Reviews for Energy Island : How One Community Harnessed the Wind and Changed Their World

Booklist Reviews 2011 March #1
*Starred Review* The small Danish island Samsø has received worldwide attention for its "energy independence," achieved by shifting completely from fossil fuels to renewable resources, such as wind power, captured on its shores. The leader of the movement? A grade-school teacher who started his visionary campaign with his students. "Imagine if we really could make enough energy from the sun, and our crops, and even our own legs, to power up the whole island!" In this first title in a planned series of picture books about sustainable energy, Drummond combines winsome, kinetic, ink-and-wash illustrations with a succinct, simply phrased, smoothly flowing narrative that describes how Samsø transformed itself. "Some people had big ideas. Some people had small ones. But all were important in working toward our goal." The frequent sidebars that explain such terms as nonrenewable energy feel aimed at a slightly older audience than the main body of text, and younger children will likely need help grasping references to complex ideas, such as how electricity is captured and sold. Still, through the story of one community, Drummond offers a wholly engaging look at the ways we may produce and use energy in the future while delivering an inspirational challenge: "We're all islanders on the biggest island of them all--planet Earth. So it's up to us to figure out how to save it." Copyright 2011 Booklist Reviews.

Horn Book Guide Reviews 2011 Fall
On Samsx, an island "in the middle of the middle of the sea," the inhabitants decided to "harness the wind" and become as energy-independent as possible. Drummond's vignette illustrations perfectly capture the community spirit as the Danes realize their dream. Helpful sidebar information expands the science introduced in the descriptive first-person narrative. Copyright 2011 Horn Book Guide Reviews.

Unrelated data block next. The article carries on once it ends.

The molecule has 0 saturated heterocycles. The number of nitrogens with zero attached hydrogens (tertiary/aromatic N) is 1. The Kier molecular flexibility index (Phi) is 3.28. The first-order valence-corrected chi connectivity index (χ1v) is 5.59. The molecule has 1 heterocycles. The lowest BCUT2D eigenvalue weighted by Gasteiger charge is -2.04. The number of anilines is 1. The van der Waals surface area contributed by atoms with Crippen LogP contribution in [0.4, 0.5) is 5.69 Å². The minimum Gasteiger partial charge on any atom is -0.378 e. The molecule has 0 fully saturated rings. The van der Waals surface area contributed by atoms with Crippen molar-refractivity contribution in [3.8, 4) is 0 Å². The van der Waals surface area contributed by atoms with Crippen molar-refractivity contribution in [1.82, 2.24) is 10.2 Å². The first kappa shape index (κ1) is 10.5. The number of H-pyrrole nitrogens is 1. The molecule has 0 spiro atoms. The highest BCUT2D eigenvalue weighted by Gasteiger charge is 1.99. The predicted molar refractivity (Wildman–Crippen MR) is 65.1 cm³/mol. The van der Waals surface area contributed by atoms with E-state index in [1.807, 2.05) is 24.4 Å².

Kirkus Reviews 2011 February #1
An unidentified local inhabitant describes the process and some of the people responsible for the recent transformation of the Danish island of Samsø to energy self-sufficiency. His chatty narration is accompanied by loosely drawn ink-and-watercolor illustrations emphasizing the island's windy nature. Windmill blades and pinwheels turn, hats blow off and clouds scud. Ranging from vignettes to full-page spreads and series showing the passage of time, these sketches perfectly reflect the story line. For older, more able readers, sidebars add explanations of relevant concepts: nonrenewable and renewable energy, the carbon dioxide problem, global warming, wind and other forms of energy and conservation. Though the focus is wind power, the author mentions other sources and energy-saving activities. In an afterword, he explains he has slightly adjusted the timeline. While he concentrates on the activities of Søren Hermansen, a local teacher who is now leader of the Samsø Energy Academy, he introduces two other early actors. A rough map shows Denmark's general location in the eastern hemisphere but doesn't label the North Sea or show enough of North America to help readers pinpoint the actual location. But the message is clear: An initially unconcerned community banded together and took steps that led to their current fame as a model of environmental action; we other residents of the island that is planet Earth can do that, too. (Informational picture book. 7-10)